the performance section, click the 'settings' button.

A list of the various graphical effects that can be turned off or on is shown. To
turn them all off, you can choose the 'adjust for best performance' button. Play
around with these settings and see what you think.

Check and set the DMA mode on your drives

Windows XP occasionally sets IDE hard drives and CD drives to the PIO transfer 
mode by default, which is slower than the standard DMA (Direct Memory Access) 
mode used by modern drives. It's worthwhile to check your drive settings to 
make sure that they are not being slowed down in this manner. To check your
drives: Right click 'my computer' and select properties, then the 'hardware tab'
then the 'device manager' button. Expand 'IDE ATA\ATAPI controllers' highlight
'primary IDE channel' and hit the 'properties' button. Go to the 'advanced 
settings' tab, and ensure that the transfer mode is set to 'DMA if available.'
Repeat the above steps for the secondary IDE channel.

Smooth out your mouse movement
Assuming you are using a PS/2 mouse, this tip can help give you smoother and 
more precise mouse control. Good for gaming and for your nerves in general.
Studies have shown that smooth mousing reduces fatigue and stress and 
generally promotes a healthy cheerful glow (your experience may vary).

On to the tip: Right click on 'my computer' and select properties. Choose the
'hardware' tab, then the 'device manager' button. From the device manager 
window, find your PS/2 mouse and select 'properties.' In the 'advanced settings' 
tab, set the 'sample rate' to 200.

These first twelve (12) shortcuts utilize the Windows Key which is located at the 
lower left hand corner and, the lower right hand corner of your keyboard between the 
Ctrl and Alt keys. If it is not there, then you do not have a Windows keyboard. 

Ctrl Windows Key Alt

The keyboard image effects that you see above and below are being controlled through an
external .css (Cascading Style Sheet) file. These are not actual images, but a carefully
thought out list of CSS attributes that gives the appearance of a key on a Windows

Windows Key + E

Opens a new Explorer Window. Probably one of the hottest Windows keyboard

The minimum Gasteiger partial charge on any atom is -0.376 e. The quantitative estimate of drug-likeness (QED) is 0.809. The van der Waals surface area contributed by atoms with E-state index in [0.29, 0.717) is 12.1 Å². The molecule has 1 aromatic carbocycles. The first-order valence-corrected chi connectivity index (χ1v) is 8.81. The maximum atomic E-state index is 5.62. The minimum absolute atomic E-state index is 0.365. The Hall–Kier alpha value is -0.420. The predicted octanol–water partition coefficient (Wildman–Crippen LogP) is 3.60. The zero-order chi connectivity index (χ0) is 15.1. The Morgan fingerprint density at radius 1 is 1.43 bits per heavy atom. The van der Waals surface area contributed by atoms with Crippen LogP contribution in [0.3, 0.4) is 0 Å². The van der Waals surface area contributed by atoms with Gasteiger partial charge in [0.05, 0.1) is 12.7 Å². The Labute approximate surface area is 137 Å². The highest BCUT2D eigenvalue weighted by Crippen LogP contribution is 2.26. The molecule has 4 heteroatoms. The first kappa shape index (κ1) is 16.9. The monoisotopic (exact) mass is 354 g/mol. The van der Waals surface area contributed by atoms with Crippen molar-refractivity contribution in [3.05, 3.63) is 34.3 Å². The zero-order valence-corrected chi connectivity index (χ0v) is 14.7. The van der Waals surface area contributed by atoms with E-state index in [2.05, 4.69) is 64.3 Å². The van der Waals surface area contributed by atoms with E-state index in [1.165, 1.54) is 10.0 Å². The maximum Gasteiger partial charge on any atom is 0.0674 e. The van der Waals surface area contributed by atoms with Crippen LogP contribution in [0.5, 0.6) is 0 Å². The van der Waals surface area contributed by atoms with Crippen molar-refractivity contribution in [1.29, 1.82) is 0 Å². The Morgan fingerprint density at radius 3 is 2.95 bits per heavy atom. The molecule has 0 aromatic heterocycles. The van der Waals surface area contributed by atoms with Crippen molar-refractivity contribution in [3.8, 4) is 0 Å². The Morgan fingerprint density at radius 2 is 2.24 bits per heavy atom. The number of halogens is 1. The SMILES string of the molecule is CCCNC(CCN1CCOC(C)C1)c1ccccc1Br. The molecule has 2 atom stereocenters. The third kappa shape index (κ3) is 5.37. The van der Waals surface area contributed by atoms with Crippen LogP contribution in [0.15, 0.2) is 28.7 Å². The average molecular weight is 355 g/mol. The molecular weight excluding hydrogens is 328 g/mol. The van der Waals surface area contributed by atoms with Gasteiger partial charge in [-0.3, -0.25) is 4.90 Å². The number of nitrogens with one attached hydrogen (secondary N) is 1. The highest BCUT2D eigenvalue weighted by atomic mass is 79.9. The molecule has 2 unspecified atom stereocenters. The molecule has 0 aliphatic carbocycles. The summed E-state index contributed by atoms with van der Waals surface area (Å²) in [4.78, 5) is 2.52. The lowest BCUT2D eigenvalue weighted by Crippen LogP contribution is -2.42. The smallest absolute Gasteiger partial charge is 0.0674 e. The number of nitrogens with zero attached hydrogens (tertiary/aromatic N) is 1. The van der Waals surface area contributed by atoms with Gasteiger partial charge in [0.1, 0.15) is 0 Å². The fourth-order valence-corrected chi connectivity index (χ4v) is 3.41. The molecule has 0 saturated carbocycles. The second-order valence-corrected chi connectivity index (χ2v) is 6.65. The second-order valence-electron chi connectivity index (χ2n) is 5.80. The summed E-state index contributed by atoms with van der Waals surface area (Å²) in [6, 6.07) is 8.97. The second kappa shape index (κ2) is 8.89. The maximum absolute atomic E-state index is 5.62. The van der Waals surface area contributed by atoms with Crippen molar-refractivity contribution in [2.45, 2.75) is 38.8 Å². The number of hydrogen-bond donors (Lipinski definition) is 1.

shortcuts. This one gets a lot of hoorahs! 

1. Windows Key

Displays the Start Menu.

2. Windows Key + D

Minimizes all windows and shows the Desktop. 

3. Windows Key + D

Opens all windows and takes you right back to where you were.

4. Windows Key + F

Displays the Find all files dialog box.

5. Windows Key + L

Lock your Windows XP computer. 

6. Windows Key + M

Minimizes all open windows. 

7. Windows Key + Shift + M

Restores all previously open windows to how they were before you Minimized

8. Windows Key + R

Displays the Run command. 

9. Windows Key + F1

Displays the Windows Help menu.

10. Windows Key + Pause/Break

Displays the Systems Properties dialog box.

11. Windows Key + Tab

Cycle through the buttons on the Task Bar.

12. Alt + Tab

Toggle (switch) between open windows. 

Restoring a Lost Desktop 

If you ever lose the Desktop but Explorer is still running with the Start Button, 
you can do this to bring back your Desktop in a Windows box.

1. Click Start Click Run Type a period " . "
2. Then press Enter 

Creating a New E-Mail Shortcut 

To create a shortcut that will open your default e-mail program starting a new e-mail,

1. Right click on an open area of the desktop Select New / Shortcut For the Command Line, enter
mailto: For the title enter something like New E-Mail
2. When you click on this your default e-mail program should start with a new e-mail form.

Creating 3D window Effect 

You can create a nice 3D effect for your windows

1. Start Regedit Go to HKEY_CURRENT_USER \ Control Panel \ Colors
2. Make sure the following setting are there:

• ButtonHilight=128 128 128
• ButtonShadow=255 255 255

Creating Shutdown, Restart and Logoff Icons

To create the icons, create a shortcut on the desktop.For Shutdown, the command is


user.exe,exitwindowsFor Restart, the command


C:\WINDOWS\RUNDLL.EXE user.exe,exitwindowsexecFor Logoff, the command is 
C:\WINDOWS\RUNDLL.EXE shell32.dll,SHExitWindowsEx 0

Having your Favorites and Start Menus Sort Alphabetically

If your Start Menu Program or Favorites are not sorting alphabetically, it is easy to fix this:

1. Start 




Under here is are Favorites and Start Menu folders In each there is a value called Order Simply 
delete (or rename this) and restart Winodws
2. Your Favorites or Start Menus should now sort alphabetically 

Increasing the Icon Cache

1. Run 




HKEY_LOCAL_MACHINE\Software\Microsoft\Windows\CurrentVersion\explorer Create a new
string called Max Cached Icons Give it a value of 10000